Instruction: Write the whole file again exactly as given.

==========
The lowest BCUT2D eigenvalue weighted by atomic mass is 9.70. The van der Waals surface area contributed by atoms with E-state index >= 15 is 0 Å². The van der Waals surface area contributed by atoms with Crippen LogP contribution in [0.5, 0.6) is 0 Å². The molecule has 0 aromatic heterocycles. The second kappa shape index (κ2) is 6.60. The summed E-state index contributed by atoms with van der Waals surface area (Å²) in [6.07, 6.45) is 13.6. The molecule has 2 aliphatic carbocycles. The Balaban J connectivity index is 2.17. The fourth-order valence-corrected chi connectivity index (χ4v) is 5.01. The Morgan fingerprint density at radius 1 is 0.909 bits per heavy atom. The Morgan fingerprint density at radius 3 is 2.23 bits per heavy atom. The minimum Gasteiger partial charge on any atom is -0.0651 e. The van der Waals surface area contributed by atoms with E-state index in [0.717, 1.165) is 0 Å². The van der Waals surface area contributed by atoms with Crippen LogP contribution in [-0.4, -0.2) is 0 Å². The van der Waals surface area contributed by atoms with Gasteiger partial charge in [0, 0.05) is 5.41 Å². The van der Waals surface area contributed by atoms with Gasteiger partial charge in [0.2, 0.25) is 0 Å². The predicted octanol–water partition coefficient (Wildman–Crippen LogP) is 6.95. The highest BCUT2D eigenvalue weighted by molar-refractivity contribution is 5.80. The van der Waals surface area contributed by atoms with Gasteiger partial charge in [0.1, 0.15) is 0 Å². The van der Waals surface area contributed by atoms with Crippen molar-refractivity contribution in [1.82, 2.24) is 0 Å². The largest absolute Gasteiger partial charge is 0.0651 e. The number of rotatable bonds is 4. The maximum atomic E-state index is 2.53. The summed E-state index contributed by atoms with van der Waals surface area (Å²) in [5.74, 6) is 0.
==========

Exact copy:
The lowest BCUT2D eigenvalue weighted by atomic mass is 9.70. The van der Waals surface area contributed by atoms with E-state index >= 15 is 0 Å². The van der Waals surface area contributed by atoms with Crippen LogP contribution in [0.5, 0.6) is 0 Å². The molecule has 0 aromatic heterocycles. The second kappa shape index (κ2) is 6.60. The summed E-state index contributed by atoms with van der Waals surface area (Å²) in [6.07, 6.45) is 13.6. The molecule has 2 aliphatic carbocycles. The Balaban J connectivity index is 2.17. The fourth-order valence-corrected chi connectivity index (χ4v) is 5.01. The Morgan fingerprint density at radius 1 is 0.909 bits per heavy atom. The Morgan fingerprint density at radius 3 is 2.23 bits per heavy atom. The minimum Gasteiger partial charge on any atom is -0.0651 e. The van der Waals surface area contributed by atoms with E-state index in [0.717, 1.165) is 0 Å². The van der Waals surface area contributed by atoms with Crippen LogP contribution in [-0.4, -0.2) is 0 Å². The van der Waals surface area contributed by atoms with Gasteiger partial charge in [0, 0.05) is 5.41 Å². The van der Waals surface area contributed by atoms with Gasteiger partial charge in [0.2, 0.25) is 0 Å². The predicted octanol–water partition coefficient (Wildman–Crippen LogP) is 6.95. The highest BCUT2D eigenvalue weighted by molar-refractivity contribution is 5.80. The van der Waals surface area contributed by atoms with Gasteiger partial charge in [0.1, 0.15) is 0 Å². The van der Waals surface area contributed by atoms with Crippen molar-refractivity contribution in [1.82, 2.24) is 0 Å². The largest absolute Gasteiger partial charge is 0.0651 e. The number of rotatable bonds is 4. The maximum atomic E-state index is 2.53. The summed E-state index contributed by atoms with van der Waals surface area (Å²) in [5.74, 6) is 0.